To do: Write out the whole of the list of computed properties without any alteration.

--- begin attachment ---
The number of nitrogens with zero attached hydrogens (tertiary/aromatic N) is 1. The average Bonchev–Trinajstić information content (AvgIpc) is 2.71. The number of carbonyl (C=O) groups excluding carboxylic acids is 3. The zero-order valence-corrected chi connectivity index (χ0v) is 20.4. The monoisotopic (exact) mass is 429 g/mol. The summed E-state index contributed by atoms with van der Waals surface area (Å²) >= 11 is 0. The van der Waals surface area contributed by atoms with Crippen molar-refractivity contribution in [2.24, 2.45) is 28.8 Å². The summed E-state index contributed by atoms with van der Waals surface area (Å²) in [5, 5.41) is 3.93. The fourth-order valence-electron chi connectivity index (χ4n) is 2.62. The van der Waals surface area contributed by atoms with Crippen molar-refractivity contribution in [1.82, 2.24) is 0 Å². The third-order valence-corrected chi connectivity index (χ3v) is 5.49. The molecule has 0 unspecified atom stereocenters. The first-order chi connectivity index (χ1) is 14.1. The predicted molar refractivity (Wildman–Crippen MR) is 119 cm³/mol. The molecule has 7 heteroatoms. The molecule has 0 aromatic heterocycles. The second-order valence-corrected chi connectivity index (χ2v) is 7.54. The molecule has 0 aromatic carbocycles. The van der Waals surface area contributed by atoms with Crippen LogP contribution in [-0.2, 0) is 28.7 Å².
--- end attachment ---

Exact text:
The number of nitrogens with zero attached hydrogens (tertiary/aromatic N) is 1. The average Bonchev–Trinajstić information content (AvgIpc) is 2.71. The number of carbonyl (C=O) groups excluding carboxylic acids is 3. The zero-order valence-corrected chi connectivity index (χ0v) is 20.4. The monoisotopic (exact) mass is 429 g/mol. The summed E-state index contributed by atoms with van der Waals surface area (Å²) >= 11 is 0. The van der Waals surface area contributed by atoms with Crippen molar-refractivity contribution in [2.24, 2.45) is 28.8 Å². The summed E-state index contributed by atoms with van der Waals surface area (Å²) in [5, 5.41) is 3.93. The fourth-order valence-electron chi connectivity index (χ4n) is 2.62. The van der Waals surface area contributed by atoms with Crippen molar-refractivity contribution in [1.82, 2.24) is 0 Å². The third-order valence-corrected chi connectivity index (χ3v) is 5.49. The molecule has 0 unspecified atom stereocenters. The first-order chi connectivity index (χ1) is 14.1. The predicted molar refractivity (Wildman–Crippen MR) is 119 cm³/mol. The molecule has 7 heteroatoms. The molecule has 0 aromatic heterocycles. The second-order valence-corrected chi connectivity index (χ2v) is 7.54. The molecule has 0 aromatic carbocycles. The van der Waals surface area contributed by atoms with Crippen LogP contribution in [-0.2, 0) is 28.7 Å².